EJME actively encourages individuals in all areas of medical education to submit materials for review for publication in any of the areas outlined in the aims and scope of our Journal. We look forward to making this journal one of the best journals related to medical education, with high visibility, and high impact, not only on basic science medical education, but also on clinical education for many years to come. With our open access format and free publication process, we can ensure not only the rapid publication of timely reports on medical education and curricular development, but also the worldwide rapid readership of these new curricular changes, and ideas that impact medical education in Egypt and around the world.

It is exciting to start a new journal from scratch. With the opportunity to cast off some of the accepted norms of the Egyptian journals publishing, we were able to rethink our whole approach and also address some of the on-going challenges Egyptian journals face. One such challenge is the diversity of our Editorial Board. We were keen to recruit a board that represents the full range of Medical Education researchers, including early career researchers. During the selection process we kept in mind various factors such as gender, geographic location and career stage, and the result has been an enthusiastic and supportive group covering a range of disciplines and profiles.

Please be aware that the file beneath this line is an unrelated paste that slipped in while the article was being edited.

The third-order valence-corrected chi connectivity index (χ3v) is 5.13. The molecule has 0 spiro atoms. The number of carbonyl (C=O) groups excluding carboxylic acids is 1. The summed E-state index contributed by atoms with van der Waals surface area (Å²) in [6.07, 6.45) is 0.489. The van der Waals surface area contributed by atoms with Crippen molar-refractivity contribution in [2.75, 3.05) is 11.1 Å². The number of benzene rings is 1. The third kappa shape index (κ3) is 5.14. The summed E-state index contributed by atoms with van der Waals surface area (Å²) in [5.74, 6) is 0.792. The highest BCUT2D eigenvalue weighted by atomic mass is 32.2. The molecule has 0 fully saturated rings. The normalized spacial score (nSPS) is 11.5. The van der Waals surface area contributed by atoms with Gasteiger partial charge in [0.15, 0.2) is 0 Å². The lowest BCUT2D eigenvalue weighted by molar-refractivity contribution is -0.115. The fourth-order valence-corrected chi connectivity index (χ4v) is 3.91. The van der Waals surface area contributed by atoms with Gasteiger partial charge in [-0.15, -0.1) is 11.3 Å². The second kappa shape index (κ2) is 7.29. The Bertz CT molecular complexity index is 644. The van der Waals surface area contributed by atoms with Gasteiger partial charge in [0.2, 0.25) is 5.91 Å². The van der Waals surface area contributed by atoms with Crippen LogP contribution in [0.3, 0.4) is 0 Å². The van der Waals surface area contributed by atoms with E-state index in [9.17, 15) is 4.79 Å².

In EJME, we are committed to a speedy and rational reviewing process for every piece of scholarship submitted to us. We endeavor to reply to all papers submitted within four weeks’ time with an answer about acceptance or rejection. We also do not require formatting for submissions in our style until after the paper has been accepted for publication.

Finally, we hope that the launch of EJME will crown the marvelous efforts to develop and upgrade the Medical Education programs among the Egyptian medical schools and worldwide.

References

  1. Wikipedia contributors. (2018, December 20). Ancient Egyptian medicine. In Wikipedia, The Free Encyclopedia. Retrieved 18:35, December 22, 2018, from      https://en.wikipedia.org/w/index.php?title=Ancient_Egyptian_medicine&oldid=874676460

  2. Adel Abdelaziz , Salah Eldin Kassab, Asmaa Abdelnasser et al. Medical Education in Egypt: Historical Background, Current Status, and Challenges. Health Professions Education. 2018; 4 (4):236-244       DOI: https://doi.org/10.1016/j.hpe.2017.12.007

  3. Evert J, Drain P, Hall T. Developing Global Health Programming: A Guidebook for Medical and Professional Schools 2 edition Global Health Education Collaborations Press. San Francisco, CA. 2014.

  4. Myers, S. R. (2014). The Changing Face of Medical Education. Journal of Medical Education and Curricular Development. DOI: https://doi.org/10.4137/JMECD.S17270

  5. Image Courtesy of “Integrated Program of Kasr Alainy”. Retrieved 20:30, December 22, 2018, from http://www.ipka.medicine.cu.edu.eg/joomla/index.php/history